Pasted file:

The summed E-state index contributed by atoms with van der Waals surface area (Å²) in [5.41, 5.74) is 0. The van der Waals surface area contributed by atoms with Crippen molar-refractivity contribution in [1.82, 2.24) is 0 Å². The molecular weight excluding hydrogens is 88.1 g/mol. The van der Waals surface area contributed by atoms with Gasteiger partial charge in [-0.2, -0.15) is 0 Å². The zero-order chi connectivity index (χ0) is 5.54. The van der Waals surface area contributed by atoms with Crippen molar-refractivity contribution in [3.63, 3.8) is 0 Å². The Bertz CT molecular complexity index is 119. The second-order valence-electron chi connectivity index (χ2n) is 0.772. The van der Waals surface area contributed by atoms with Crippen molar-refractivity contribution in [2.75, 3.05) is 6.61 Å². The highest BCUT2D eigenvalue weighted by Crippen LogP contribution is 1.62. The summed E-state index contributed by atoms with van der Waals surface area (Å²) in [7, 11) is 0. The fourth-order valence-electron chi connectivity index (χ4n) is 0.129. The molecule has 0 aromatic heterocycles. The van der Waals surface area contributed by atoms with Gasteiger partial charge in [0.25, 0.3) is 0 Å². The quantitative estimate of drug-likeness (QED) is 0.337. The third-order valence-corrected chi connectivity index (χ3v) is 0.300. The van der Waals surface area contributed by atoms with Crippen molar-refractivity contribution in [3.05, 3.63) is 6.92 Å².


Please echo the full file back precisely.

The summed E-state index contributed by atoms with van der Waals surface area (Å²) in [5.41, 5.74) is 0. The van der Waals surface area contributed by atoms with Crippen molar-refractivity contribution in [1.82, 2.24) is 0 Å². The molecular weight excluding hydrogens is 88.1 g/mol. The van der Waals surface area contributed by atoms with Gasteiger partial charge in [-0.2, -0.15) is 0 Å². The zero-order chi connectivity index (χ0) is 5.54. The van der Waals surface area contributed by atoms with Crippen molar-refractivity contribution in [3.63, 3.8) is 0 Å². The Bertz CT molecular complexity index is 119. The second-order valence-electron chi connectivity index (χ2n) is 0.772. The van der Waals surface area contributed by atoms with Crippen molar-refractivity contribution in [2.75, 3.05) is 6.61 Å². The highest BCUT2D eigenvalue weighted by Crippen LogP contribution is 1.62. The summed E-state index contributed by atoms with van der Waals surface area (Å²) in [7, 11) is 0. The fourth-order valence-electron chi connectivity index (χ4n) is 0.129. The molecule has 0 aromatic heterocycles. The van der Waals surface area contributed by atoms with Gasteiger partial charge in [0.25, 0.3) is 0 Å². The quantitative estimate of drug-likeness (QED) is 0.337. The third-order valence-corrected chi connectivity index (χ3v) is 0.300. The van der Waals surface area contributed by atoms with Crippen molar-refractivity contribution in [3.05, 3.63) is 6.92 Å².